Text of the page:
Labour Minister Platy Jaromír Drábek has put forward a proposal for amendment that would see salaries for state employees decreased by 10% across the board as of 2011. State employees’ unions are strongly opposed to the plan, which they say entails real wage losses of far more than 10% and a considerably lower part of their pay guarantees by law. Chairwoman of the primary union of state employees, Alena Vondrová, told reporters on Thursday that the ministry had broken the law by failing to negotiate the matter with its social partners, and said that workers should turn out in the streets en masse if the proposal is implemented.
Social Democrat senator Vladimír Dryml announced on Wednesday his intention to stand for the leadership of his party. Mr. Dryml said he was unhappy with the current state of the party and would run to be party chairman at elections to be held on 18 and 19 March next year. He joins the acting party leader, Bohuslav Sobotka, and Head of the Association of Regions, Michal Hašek, who have already signalled they will also run. The left leaning Social Democrats narrowly came first in lower house elections at the end of May but failed to form a coalition with a centre-right government now in power.
Pope Benedict XVI has given 25,000 euros, around 620,000 Czech crowns, to help Czech flood victims. News of the donation was released by the Bishop of Litoměřice, Jan Baxant. His diocese is one of the affected areas. The bishop sounded out the Vatican about possible help last week. The donations will be managed by the church’s local charity. The north of the country, particularly the Liberec and Ústí nad Labem regions were among the worst hit.
Czech Prime Minister Petr Nečas started a working visit to his German counterpart Angela Merkel on Wednesday evening with discussions to continue Thursday. The main themes for discussions are expected to be the economy, energy relations and energy security. Mr. Nečas will also meet with German president Christian Wulff. Germany is the Czech Republic’s biggest trade partner and accounts for around a third of Czech exports.
A Czech anti-drugs squad announced on Wednesday that it had seized a highly professional and well organised gang growing marihuana for sale in neighbouring countries. The police squad said 21 Vietnamese were detained. They are said to have organised production in large halls and were able to produce 1,400 kilograms of the drug a year valued at around 100 million crowns. Growing of small amounts of marihuana for personal use is no longer a criminal offence in the Czech Republic but can still attract a fine. Growing, possession and distribution of larger amounts is still a matter for the courts.
The Liberec region has launched negotiations with the Ministry of Transport about freeing up funds for repairs to roads and bridges damaged by recent floods. The total bill for damage has been estimated at just over 2.0 billion crowns. Three quarters of this consists of repairs to second and third class roads with the rest destined for bridge repairs. It is estimated that 119 bridges were damaged in the flash floods a week ago, of which around 30 are now in a serious state. Around 80 ridges need less costly maintenance, according to the regional governor Stanislav Eichler.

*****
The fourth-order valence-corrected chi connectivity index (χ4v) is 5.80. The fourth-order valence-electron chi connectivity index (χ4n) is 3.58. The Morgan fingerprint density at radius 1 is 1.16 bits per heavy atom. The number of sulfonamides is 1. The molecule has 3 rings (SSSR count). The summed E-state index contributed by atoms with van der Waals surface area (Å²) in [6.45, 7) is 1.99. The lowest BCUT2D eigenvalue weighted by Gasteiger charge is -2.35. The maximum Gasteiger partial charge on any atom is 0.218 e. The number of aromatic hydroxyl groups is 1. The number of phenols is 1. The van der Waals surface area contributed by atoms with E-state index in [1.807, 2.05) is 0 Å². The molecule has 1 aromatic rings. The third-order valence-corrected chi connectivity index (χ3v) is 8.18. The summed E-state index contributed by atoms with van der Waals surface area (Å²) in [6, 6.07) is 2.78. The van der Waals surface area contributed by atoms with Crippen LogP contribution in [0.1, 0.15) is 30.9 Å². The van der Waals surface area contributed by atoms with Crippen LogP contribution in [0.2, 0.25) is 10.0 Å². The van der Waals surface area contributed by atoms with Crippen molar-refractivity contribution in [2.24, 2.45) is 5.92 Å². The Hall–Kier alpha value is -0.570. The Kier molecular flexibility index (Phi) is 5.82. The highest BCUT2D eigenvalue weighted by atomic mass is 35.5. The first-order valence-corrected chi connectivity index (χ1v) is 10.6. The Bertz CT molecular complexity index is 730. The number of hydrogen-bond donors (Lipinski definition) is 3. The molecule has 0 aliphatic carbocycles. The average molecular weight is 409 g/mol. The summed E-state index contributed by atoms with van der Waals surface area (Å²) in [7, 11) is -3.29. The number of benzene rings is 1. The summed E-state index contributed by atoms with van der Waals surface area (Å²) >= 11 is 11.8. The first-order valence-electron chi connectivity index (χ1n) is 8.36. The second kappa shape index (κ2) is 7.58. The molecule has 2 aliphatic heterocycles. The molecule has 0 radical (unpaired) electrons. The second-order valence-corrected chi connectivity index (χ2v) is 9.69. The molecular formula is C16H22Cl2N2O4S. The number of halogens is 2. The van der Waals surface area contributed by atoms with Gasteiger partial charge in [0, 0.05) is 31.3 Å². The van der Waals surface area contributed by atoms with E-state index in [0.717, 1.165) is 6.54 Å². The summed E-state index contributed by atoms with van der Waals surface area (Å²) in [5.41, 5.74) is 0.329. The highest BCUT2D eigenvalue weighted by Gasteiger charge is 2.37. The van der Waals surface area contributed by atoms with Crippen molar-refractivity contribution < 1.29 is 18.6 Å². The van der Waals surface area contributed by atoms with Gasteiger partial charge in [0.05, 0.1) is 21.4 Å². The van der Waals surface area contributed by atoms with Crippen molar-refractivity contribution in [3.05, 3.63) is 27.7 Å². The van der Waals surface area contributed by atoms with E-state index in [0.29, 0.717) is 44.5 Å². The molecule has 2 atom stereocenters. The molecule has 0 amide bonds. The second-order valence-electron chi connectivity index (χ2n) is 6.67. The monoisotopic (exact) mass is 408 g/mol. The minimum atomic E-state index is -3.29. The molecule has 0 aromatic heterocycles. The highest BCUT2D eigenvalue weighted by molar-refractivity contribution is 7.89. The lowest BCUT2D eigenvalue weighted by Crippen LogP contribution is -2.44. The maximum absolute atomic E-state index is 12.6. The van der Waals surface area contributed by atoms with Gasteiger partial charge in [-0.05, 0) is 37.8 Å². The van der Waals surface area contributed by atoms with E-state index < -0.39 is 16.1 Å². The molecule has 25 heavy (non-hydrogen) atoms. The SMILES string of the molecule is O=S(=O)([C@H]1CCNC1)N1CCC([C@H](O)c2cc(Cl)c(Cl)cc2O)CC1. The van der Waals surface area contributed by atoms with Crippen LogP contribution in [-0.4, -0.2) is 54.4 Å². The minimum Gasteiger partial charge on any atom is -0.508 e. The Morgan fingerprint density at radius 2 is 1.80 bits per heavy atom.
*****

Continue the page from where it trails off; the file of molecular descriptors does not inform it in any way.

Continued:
Sparta Prague suffered a 2:0 home defeat to Žilina on Tuesday night in a Champions League qualifying game. The result means that Sparta have a hill to climb in next Wednesday’s second, away leg: they need to beat the Slovaks by at least two goals to reach the group stage of the lucrative competition. The Czech title holders last qualified for the Champions League five years ago, while Žilina have never taken part in the competition.
Czechs last year on average took 4.18 days off work due to sickness or injury according to figures released by the Centre for Health Information and Statistics. That figure is the lowest level since the early 1960’s according to the organisation. In 2007, the average number of lost working days was 5.6 days. Changes in the law meaning that employees are not paid in full for their initial sick days have dramatically cut the absentee rate in the country over recent years.
New rules covering the employment of foreigners were agreed by the government on Wednesday. The new rules include the demand for a residence permit to include biometric details of the person and responsibility of employers for foreign workers. That responsibility includes meeting repatriation costs for those staying in the country illegally after employment ends and uncovered health costs. The changes have been pushed through by the Ministry of Interior in a bid to counter illegal working.
The government on Wednesday agreed to introduce standard school leaving exams at the end of the upcoming school year. Minister of Education, Josef Dobeš pushed for clearance for the controversial step, which has been discussed for the last 14 years. He argued it is a vital component of promised education reform and standards setting for the sector. Many schools, pupils and parents have opposed a standard exam for the around 100,000 school leavers a year saying it threatens the quality of local schools. Around 180 high schools signed a protest petition this year. Schools have until now been able to set their own exams with the results that standards vary across the country.
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